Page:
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Injury sustained to jaw bone surface from bit - caused by handler/rider

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  • Injury sustained to jaw bone surface from bit - caused by handler/rider

    One of my horses sustained a mouth injury when lunged by an employee. The injury was to the surface of the jawbone. She suddenly started popping up when receiving right rein contact. The employee deemed the horse a B word and that the horse had a bad attitude. I informed this person that horses just don't suddenly start rearing out of the blue, something had to have happened to her to suddenly exhibit such extreme behavior!

    Low and behold, the truth came out after I took the horse to the vet. There was a draining duct on her lower jaw near where a bit would sit. There appeared to be some tiny thing poking out of the tract. The vet opened it up and scraped out some damaged bone. 4-6 weeks off.

    Now 7 weeks later, it is supposed to be healed, but it looks like there is something poking out of a tract again. We will be going to the vet again next week. Sigh. I can imagine she will need another 4-6 weeks off, and I can only hope that that will be the end of the injury.

    Has anyone else had a horse sustain such an injury? What was the outcome? Was the horse able to wear a bit again?

    I also posted over in the Dressage section asking for non-bit bridle recommendations. Anyone?

  • #2
    So sorry this happened to you. I can totally see it, if a horse that is green, excited or 'acting up' is being lunged off of a bit. I just don't do it for that reason. There is way too much potential for injury. I get a good cavesson and put it over the bridle or replace the bridle with it.

    As far as bridles, I would check out the Micklem. I think it has the greatest potential of staying out of your horse's way while she heals. Just remember that though the riding cues feel the same to you, they feel like totally new things to the horse. You'll have to go through some adjustment of teaching her what your rein cues mean, as if she's a greenie all over again. I also try to take care and be very tactful with the reins - I think its very easy to desensitize a horse to bitless pressure. Use the smallest cue you can get away with, and I don't assume that the communication will be as fine as it was with the bitted bridle.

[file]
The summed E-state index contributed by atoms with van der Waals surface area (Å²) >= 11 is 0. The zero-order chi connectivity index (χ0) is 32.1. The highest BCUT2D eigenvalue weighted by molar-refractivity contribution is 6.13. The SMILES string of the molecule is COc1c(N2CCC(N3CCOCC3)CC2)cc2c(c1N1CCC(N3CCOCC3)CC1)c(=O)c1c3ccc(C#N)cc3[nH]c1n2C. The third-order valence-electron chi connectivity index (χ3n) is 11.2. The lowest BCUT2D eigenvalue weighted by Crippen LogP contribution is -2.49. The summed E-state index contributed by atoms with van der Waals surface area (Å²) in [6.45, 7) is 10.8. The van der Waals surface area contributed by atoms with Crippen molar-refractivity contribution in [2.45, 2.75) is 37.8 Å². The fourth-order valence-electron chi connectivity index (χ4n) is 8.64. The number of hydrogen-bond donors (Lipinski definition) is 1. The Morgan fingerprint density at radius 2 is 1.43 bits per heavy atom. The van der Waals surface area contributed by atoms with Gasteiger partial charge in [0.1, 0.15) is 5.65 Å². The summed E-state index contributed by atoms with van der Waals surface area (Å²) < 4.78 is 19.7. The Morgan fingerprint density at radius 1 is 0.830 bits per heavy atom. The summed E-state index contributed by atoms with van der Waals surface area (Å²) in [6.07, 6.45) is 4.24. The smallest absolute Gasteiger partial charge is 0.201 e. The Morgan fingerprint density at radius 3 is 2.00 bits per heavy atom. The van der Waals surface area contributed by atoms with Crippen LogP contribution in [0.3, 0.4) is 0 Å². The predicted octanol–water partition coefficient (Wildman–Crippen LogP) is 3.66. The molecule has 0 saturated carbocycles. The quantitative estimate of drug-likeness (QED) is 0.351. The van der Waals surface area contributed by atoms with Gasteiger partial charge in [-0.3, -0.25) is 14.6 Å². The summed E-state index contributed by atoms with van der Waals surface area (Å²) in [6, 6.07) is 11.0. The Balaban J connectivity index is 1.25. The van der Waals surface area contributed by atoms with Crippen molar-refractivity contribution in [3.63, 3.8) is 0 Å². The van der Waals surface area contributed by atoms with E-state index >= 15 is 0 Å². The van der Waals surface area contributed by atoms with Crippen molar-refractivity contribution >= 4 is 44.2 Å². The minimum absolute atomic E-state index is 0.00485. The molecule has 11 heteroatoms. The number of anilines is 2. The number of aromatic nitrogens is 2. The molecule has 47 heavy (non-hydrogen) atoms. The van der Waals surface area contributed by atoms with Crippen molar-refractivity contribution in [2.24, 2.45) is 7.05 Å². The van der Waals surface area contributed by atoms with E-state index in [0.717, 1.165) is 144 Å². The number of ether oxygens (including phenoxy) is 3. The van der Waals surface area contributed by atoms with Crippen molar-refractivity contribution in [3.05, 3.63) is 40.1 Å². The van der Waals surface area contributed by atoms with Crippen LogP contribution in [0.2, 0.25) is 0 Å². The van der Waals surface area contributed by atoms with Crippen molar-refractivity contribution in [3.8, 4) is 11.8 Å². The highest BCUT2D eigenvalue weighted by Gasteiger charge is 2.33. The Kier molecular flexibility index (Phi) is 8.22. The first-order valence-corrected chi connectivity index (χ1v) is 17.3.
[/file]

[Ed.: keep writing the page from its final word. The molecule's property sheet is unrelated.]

Good luck!


    • #3
      How do you know it's not part of a wolf tooth? It happens quite a bit.
      "Kindness is free" ~ Eurofoal
      The CoTH CYA - please consult w/your veterinarian under any and all circumstances.


      • Original Poster

        Good question. We xrayed it. The injury is located on the occlusal rim about 1-2+ inch from the second premolar (first premolar being the wolf tooth). She is a mature horse that if I can remember correctly had only one wolf tooth as a youngster and it was on the upper opposing side. Plus, it turns out there was an incident with maladjusted and mal-handled veinna side reins while she being lunged.


        • #5
          Oh WOW, what a complete DRAG! Of course I'm sure there will be no compensation from "employee". Did you get an apology at least??


          • #6
            I had a vet break a tooth taking it out and then didn't notice. Same result though, as soon as you picked up the right contact the poor mare freaked out. Unfortunately even after we remedied it it took her some time to relax again on that right rein. Good luck, sorry you are dealing with that.


            • #7
              Originally posted by EqTrainer View Post
              How do you know it's not part of a wolf tooth? It happens quite a bit.
              wll for strtrs, it s on lowr jaw...wolf tooth thr is rare
              "It's like a Russian nesting doll of train wrecks."--CaitlinandTheBay

              ...just settin' on the Group W bench.